Ricky Romero has had a brutal second half after starting 8-1.  The Jays will need him to rebound in 2013 in anchoring the pitching staff

Ricky Romero started out his rookie year with a 4.30 ERA in 2009, he then improved to a 3.73 ERA in 2010, before going to AL CY Young like quality in 2011 like 2.92. In 2012, he doubled that ERA. Despite having a crappy year, he gutted out the campaign until he broke his 13 game losing streak in September. Now as the clubs #5 Starter, he will not need to be the staffs ace. If he can pitch to his career totals of (.543 Win % and a 4.09 ERA.)

***The views and opinions expressed in this report are those of the author and do not necessarily reflect the views of or their partners***

Today’s feature was prepared by our Baseball Writer Bernie Olshansky. We highly encourage you to leave your comments and feedback at the bottom of the page and share in the discussion with our readers. You can also follow Bernie on Twitter.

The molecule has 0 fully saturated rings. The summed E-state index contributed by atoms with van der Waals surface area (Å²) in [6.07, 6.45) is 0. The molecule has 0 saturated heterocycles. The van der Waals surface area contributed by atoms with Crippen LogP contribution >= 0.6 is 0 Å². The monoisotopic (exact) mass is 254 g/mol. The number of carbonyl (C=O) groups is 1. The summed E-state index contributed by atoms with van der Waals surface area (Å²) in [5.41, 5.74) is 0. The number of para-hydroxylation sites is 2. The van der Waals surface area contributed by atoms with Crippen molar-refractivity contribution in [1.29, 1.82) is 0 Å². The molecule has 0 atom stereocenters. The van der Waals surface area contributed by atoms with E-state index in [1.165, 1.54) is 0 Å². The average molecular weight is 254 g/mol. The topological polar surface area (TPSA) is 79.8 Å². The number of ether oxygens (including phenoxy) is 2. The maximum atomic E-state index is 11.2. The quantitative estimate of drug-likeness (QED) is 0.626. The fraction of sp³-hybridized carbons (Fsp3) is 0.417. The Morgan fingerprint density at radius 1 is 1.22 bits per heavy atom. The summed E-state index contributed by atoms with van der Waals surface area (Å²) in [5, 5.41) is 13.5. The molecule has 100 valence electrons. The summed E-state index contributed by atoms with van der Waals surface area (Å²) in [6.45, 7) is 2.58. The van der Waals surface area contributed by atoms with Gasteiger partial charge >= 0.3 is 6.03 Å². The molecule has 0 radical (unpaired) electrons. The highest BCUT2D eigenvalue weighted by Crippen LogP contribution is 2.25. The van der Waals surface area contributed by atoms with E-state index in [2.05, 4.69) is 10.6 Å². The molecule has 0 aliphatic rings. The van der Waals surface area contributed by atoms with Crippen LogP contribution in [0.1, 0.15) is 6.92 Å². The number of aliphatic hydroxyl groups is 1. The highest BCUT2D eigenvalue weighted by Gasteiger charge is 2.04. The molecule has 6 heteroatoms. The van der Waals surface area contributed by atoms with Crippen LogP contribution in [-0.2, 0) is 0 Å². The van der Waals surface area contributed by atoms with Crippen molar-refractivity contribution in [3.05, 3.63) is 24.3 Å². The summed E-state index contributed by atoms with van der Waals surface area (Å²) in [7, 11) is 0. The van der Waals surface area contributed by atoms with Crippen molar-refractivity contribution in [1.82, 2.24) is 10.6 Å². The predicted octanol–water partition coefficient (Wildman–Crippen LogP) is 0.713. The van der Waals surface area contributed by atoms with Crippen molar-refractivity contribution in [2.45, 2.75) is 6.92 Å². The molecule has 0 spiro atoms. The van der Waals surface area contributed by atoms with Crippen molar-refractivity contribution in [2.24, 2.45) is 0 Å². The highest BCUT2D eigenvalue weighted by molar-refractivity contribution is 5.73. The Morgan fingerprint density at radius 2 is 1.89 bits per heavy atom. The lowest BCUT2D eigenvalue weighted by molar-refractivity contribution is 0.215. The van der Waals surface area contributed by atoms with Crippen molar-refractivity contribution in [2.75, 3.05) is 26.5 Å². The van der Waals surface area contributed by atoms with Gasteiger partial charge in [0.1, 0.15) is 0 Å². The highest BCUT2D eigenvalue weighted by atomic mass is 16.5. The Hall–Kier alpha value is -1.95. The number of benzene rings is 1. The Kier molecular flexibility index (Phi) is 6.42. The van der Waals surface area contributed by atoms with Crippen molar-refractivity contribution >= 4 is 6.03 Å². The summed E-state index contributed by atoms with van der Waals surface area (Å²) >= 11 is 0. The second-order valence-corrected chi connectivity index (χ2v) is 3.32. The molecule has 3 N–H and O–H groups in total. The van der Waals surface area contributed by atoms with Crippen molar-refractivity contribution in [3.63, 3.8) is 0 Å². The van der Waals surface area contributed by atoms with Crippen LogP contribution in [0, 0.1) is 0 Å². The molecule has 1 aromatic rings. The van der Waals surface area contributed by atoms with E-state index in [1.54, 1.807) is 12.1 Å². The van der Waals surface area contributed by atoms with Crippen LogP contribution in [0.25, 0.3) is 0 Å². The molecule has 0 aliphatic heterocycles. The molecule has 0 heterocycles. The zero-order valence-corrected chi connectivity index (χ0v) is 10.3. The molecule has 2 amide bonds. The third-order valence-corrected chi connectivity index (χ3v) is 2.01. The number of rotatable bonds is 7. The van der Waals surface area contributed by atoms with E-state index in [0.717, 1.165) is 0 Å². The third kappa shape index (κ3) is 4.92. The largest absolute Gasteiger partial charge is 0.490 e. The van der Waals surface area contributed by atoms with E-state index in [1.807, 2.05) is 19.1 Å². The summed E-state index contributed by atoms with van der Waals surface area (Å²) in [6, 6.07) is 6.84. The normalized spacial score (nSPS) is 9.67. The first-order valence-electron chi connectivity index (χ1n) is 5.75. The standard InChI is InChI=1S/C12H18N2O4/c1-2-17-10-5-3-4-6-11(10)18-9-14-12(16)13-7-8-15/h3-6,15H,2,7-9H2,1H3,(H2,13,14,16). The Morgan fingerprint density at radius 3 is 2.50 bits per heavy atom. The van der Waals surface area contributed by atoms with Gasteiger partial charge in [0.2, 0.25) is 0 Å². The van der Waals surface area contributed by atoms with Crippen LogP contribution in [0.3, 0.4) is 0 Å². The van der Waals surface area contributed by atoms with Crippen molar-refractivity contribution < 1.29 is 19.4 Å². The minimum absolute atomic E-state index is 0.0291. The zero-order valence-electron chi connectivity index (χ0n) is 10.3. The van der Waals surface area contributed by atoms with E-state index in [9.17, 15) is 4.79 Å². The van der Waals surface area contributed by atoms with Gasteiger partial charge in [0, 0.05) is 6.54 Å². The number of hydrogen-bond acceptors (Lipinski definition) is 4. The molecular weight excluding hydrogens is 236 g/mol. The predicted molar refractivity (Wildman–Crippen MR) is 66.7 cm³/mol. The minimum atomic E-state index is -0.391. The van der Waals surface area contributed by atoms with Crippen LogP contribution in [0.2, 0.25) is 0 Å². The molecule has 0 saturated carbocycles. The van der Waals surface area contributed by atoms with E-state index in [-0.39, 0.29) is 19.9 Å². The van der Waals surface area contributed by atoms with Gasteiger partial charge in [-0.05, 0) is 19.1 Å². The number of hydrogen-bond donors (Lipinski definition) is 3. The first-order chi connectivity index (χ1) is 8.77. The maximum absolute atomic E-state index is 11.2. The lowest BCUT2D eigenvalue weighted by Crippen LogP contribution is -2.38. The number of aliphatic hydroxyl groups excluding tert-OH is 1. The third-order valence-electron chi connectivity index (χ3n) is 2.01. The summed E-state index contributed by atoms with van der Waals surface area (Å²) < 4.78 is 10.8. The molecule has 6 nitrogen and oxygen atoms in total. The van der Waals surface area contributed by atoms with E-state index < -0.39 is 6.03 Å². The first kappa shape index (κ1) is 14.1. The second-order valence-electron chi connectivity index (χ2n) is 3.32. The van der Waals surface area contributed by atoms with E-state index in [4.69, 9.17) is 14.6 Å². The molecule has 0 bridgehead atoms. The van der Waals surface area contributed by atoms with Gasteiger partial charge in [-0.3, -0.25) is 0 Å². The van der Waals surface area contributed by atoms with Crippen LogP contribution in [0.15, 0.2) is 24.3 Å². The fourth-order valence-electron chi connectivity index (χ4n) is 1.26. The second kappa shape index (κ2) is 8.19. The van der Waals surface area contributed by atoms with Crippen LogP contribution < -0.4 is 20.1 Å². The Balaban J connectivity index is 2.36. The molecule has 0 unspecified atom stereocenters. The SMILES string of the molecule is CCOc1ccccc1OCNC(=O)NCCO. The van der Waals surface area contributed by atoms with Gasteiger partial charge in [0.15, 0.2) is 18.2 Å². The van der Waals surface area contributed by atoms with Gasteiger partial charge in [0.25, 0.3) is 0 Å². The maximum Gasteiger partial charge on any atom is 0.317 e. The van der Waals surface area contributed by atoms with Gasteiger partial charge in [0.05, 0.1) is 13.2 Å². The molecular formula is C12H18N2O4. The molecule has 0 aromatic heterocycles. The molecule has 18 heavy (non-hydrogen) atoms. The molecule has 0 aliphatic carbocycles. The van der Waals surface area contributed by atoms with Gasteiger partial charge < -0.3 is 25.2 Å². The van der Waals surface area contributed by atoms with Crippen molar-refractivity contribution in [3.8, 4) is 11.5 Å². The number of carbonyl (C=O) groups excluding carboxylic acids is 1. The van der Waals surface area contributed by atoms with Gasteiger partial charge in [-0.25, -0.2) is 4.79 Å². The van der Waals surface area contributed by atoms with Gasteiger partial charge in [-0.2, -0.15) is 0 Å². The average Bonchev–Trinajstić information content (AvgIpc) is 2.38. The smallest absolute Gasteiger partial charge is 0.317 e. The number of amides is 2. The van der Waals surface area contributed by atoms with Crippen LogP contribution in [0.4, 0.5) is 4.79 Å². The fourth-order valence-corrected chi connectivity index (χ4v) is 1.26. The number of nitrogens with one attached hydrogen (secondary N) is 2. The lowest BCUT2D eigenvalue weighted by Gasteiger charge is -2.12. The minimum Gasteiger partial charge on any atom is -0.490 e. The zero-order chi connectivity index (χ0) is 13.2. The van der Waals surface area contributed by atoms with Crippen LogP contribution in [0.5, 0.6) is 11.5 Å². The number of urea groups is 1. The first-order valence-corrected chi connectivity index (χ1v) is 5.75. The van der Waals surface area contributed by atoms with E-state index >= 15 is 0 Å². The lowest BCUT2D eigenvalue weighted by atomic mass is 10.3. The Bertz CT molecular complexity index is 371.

Bernie Olshansky

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About bernieolshansky

Living in the San Francisco Bay Area, I’ve experienced some exciting times with the local baseball teams—the Giants winning the World Series being the most memorable highlight. Some of my favorite players include Felix Hernandez, Tim Lincecum, and Cliff Lee among others. I played baseball up through my freshman year of high school and transitioned into being a full time fan. I regularly attend major and minor league games when I have free time. I enjoy working at a baseball store. I’m in my senior year of high school and hope to major in Journalism or Sports Administration in college. Follow Bernie on Twitter (@BernieOlshansky).